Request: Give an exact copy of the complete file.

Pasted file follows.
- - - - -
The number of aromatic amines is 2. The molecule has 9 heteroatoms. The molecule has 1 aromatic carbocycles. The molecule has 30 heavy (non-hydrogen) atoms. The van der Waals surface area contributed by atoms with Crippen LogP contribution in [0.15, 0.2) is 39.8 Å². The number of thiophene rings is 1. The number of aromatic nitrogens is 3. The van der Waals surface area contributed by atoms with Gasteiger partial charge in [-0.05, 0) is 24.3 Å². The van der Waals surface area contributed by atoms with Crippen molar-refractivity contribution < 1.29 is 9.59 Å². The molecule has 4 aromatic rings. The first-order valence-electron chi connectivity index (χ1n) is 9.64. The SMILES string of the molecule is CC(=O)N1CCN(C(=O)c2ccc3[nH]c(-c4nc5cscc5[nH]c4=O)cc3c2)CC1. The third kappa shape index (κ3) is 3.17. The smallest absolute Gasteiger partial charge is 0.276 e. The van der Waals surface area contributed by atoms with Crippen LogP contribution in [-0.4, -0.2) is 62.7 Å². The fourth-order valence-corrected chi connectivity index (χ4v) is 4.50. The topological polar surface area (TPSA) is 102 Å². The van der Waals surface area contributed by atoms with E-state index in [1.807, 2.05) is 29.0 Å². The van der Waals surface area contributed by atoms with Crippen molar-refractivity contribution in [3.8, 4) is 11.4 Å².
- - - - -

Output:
The number of aromatic amines is 2. The molecule has 9 heteroatoms. The molecule has 1 aromatic carbocycles. The molecule has 30 heavy (non-hydrogen) atoms. The van der Waals surface area contributed by atoms with Crippen LogP contribution in [0.15, 0.2) is 39.8 Å². The number of thiophene rings is 1. The number of aromatic nitrogens is 3. The van der Waals surface area contributed by atoms with Gasteiger partial charge in [-0.05, 0) is 24.3 Å². The van der Waals surface area contributed by atoms with Crippen molar-refractivity contribution < 1.29 is 9.59 Å². The molecule has 4 aromatic rings. The first-order valence-electron chi connectivity index (χ1n) is 9.64. The SMILES string of the molecule is CC(=O)N1CCN(C(=O)c2ccc3[nH]c(-c4nc5cscc5[nH]c4=O)cc3c2)CC1. The third kappa shape index (κ3) is 3.17. The smallest absolute Gasteiger partial charge is 0.276 e. The van der Waals surface area contributed by atoms with Crippen LogP contribution in [-0.4, -0.2) is 62.7 Å². The fourth-order valence-corrected chi connectivity index (χ4v) is 4.50. The topological polar surface area (TPSA) is 102 Å². The van der Waals surface area contributed by atoms with E-state index in [1.807, 2.05) is 29.0 Å². The van der Waals surface area contributed by atoms with Crippen molar-refractivity contribution in [3.8, 4) is 11.4 Å².